Unknown White Male

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Unknown White Male
Unknown white male ver2.jpg
Promotional poster
Directed by Rupert Murray
Produced by Beadie Finzi
Jess Search (executive)
Stephen Laughton (associate)
Starring Doug Bruce
Music by Mukul
Cinematography Lance Bangs
Orlando Stuart
Release date
  • January 2005 (2005-01) (Sundance)
  • February 24, 2006 (2006-02-24) (United States)
  • April 7, 2006 (2006-04-07) (United Kingdom)
Running time
88 minutes
Country United States
United Kingdom
Language English
Budget £1 million

Unknown White Male is a 2005 documentary film directed by Rupert Murray, covering the life of his childhood friend Doug Bruce, a British resident of New York who appeared to suffer from sudden amnesia, who woke up on a subway train in Coney Island in 2003, not knowing who or where he was.

The film premiered at the Sundance Film Festival 2005. It was nominated for a British Independent Film Award, a Grierson and a Directors Guild of America award. It was also shortlisted for a Grierson and an Academy Award. It was theatrically released in the US by Wellspring and shown on Court TV. In the UK it was released by Shooting People, the filmmakers community whose members made the film and shown on Channel 4 TV who had commissioned the film originally.

During the film, medical experts opine that Bruce is suffering from a syndrome called retrograde amnesia, a form of amnesia where the sufferer cannot recall events from before the onset of the amnesia, although it remains unclear how or whether Bruce suffered a trauma which caused the amnesia.

Amnesia hoax theory[edit]

The authenticity of the film has been questioned by some critics, who allege that it is an elaborate fraud. The filmmakers have consistently denied this allegation. Roger Ebert, film critic for the Chicago Sun-Times, initially said he found the documentary "faintly fishy", but after meeting the filmmakers subsequently wrote that he was "convinced of its truthfulness".

Objections to Bruce's claims include:

  • Although the documentary presents Bruce's condition as standard retrograde amnesia, this condition typically lasts a few hours or days at most, not years. The Washington Post consulted Hans Markowitsch, a neuropsychologist and professor at the Bielefeld University in Germany and a specialist on total retrograde amnesia. "To Markowitsch, the absence of any plausible trigger makes Bruce's story more than just suspicious. "Total retrograde amnesia doesn't happen out of nothing," he says. "I can't imagine that this story is true."[1] The same article states, "A leading amnesia expert believes Bruce's story is without medical precedent."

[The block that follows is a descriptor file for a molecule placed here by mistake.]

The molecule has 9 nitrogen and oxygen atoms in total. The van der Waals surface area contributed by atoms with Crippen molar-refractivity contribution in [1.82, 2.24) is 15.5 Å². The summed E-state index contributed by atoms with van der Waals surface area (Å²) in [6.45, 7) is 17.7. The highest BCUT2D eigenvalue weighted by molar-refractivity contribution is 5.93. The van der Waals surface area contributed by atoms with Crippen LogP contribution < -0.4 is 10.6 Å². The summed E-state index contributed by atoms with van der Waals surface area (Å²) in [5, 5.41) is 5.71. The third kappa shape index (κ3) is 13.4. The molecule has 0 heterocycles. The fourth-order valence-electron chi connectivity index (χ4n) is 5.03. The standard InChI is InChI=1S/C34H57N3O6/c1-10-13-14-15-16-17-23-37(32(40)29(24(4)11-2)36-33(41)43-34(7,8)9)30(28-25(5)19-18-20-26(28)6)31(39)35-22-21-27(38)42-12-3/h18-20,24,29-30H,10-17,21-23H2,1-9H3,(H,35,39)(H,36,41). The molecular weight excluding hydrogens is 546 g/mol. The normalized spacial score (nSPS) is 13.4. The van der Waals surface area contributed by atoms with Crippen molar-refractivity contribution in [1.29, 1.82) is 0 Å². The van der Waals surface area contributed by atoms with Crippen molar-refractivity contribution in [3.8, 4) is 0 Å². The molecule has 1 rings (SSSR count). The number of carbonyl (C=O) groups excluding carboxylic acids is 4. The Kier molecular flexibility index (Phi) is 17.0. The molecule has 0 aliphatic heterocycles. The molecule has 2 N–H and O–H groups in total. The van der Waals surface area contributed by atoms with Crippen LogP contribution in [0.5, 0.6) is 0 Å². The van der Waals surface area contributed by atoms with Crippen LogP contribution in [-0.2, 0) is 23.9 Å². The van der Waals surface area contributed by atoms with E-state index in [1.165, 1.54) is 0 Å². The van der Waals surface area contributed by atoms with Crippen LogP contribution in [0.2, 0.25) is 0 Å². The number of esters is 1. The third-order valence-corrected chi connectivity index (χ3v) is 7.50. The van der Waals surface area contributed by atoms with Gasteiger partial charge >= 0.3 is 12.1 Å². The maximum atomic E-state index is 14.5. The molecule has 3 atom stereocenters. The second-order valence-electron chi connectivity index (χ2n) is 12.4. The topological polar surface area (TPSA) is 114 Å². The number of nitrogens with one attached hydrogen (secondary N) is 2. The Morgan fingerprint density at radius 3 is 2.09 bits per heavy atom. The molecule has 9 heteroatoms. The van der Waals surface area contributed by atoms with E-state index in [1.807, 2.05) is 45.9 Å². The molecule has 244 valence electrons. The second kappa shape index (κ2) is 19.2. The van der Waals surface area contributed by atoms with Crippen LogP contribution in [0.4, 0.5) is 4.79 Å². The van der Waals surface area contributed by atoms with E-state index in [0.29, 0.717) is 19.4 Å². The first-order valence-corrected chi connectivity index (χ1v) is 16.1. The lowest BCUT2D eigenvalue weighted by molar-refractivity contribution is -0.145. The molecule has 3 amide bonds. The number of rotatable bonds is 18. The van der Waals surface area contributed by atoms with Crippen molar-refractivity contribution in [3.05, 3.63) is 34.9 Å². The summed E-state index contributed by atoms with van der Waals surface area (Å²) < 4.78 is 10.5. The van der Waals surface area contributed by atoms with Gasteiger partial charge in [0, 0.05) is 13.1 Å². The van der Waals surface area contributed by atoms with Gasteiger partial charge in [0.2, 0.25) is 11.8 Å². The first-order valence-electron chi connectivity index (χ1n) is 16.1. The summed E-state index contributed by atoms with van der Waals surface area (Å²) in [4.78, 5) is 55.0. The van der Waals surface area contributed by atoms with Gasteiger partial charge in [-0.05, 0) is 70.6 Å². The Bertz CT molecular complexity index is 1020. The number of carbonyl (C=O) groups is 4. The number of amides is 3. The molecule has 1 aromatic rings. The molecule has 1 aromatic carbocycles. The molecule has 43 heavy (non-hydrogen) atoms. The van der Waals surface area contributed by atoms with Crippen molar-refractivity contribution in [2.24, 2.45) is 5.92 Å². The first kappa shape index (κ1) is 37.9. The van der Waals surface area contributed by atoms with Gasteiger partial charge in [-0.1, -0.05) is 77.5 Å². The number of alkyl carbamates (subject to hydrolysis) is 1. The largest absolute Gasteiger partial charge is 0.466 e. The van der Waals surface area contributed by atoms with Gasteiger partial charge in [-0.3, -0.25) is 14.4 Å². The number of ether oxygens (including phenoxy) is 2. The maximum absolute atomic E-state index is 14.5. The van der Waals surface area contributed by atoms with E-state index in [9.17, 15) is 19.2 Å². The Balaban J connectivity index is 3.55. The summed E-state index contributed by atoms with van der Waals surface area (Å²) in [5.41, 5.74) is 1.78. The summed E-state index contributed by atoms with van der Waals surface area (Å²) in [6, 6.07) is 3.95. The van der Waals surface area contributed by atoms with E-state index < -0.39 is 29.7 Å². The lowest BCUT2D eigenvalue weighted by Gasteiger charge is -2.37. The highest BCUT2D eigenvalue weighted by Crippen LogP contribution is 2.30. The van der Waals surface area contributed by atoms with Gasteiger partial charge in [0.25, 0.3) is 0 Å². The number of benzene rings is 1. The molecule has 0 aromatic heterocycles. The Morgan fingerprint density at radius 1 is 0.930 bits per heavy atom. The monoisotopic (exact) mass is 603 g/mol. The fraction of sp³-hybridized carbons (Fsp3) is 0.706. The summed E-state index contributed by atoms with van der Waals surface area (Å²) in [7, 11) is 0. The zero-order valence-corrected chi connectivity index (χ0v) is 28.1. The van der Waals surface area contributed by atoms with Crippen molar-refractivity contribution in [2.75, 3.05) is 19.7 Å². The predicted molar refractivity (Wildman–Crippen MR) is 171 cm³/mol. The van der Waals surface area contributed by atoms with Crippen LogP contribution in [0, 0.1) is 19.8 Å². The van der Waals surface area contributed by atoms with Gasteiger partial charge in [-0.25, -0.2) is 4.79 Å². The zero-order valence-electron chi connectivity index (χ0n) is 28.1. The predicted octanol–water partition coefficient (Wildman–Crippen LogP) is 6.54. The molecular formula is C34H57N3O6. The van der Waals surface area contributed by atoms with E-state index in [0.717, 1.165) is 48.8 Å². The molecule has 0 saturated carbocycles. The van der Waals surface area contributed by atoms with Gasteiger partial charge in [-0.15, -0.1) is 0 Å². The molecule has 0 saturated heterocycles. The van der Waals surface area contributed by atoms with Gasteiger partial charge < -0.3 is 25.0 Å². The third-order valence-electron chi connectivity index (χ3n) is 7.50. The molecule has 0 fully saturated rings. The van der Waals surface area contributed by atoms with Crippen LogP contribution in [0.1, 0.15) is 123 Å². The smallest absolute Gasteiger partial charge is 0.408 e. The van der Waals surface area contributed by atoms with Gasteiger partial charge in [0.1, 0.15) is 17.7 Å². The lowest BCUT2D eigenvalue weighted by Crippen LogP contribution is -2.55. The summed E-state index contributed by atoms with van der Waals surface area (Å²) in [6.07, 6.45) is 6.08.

• During an early interview, Bruce noted that it was raining the day he first walked into the police department to report his amnesia. "A couple days later, while sitting in his apartment and being interviewed, he says that he'd taken a walk a day earlier and seen a breathtaking summer storm. "It was the first time," he mutters, choking up, "that I had ever seen rain.""[2] Retrograde amnesia would not account for this additional post-episode memory loss.
  • Previous to Bruce waking up with amnesia and no identification, one of his best friends [3] in Paris had an accident while playing soccer, sustained a head injury, and woke up with amnesia and no identification. The amnesia was caused by visible head trauma and lasted only a week. "Bruce says the friend set aside his hard-charging business career and moved to either Bali or Thailand, where he learned to give massages. "And now he heals people," Bruce whispers."[4][5]

The film makers address the hoax theory with a six-minute-long DVD feature titled, "Questions With The Director & Producer." It opens with a written message responding to the allegations of a hoax with: "We, the film makers, Douglas, his friends and family categorically deny this claim." Director Rupert Murray states that he finds it shocking when people believe the film to be fake, because it raises the question "Is my life a fake?" Of Bruce, he admits, "He coincidentally happened to film himself [thus providing footage used in the documentary], which people find strange." Producer Beadie Finzi explains her belief in Bruce's amnesia with, "The bottom line is that anyone and everyone who has ever known Douglas, [his] friends and family, is completely convinced that this traumatic event did indeed happen to him. And indeed, every physician that has treated him is also convinced that this has happened to him."

External links[edit]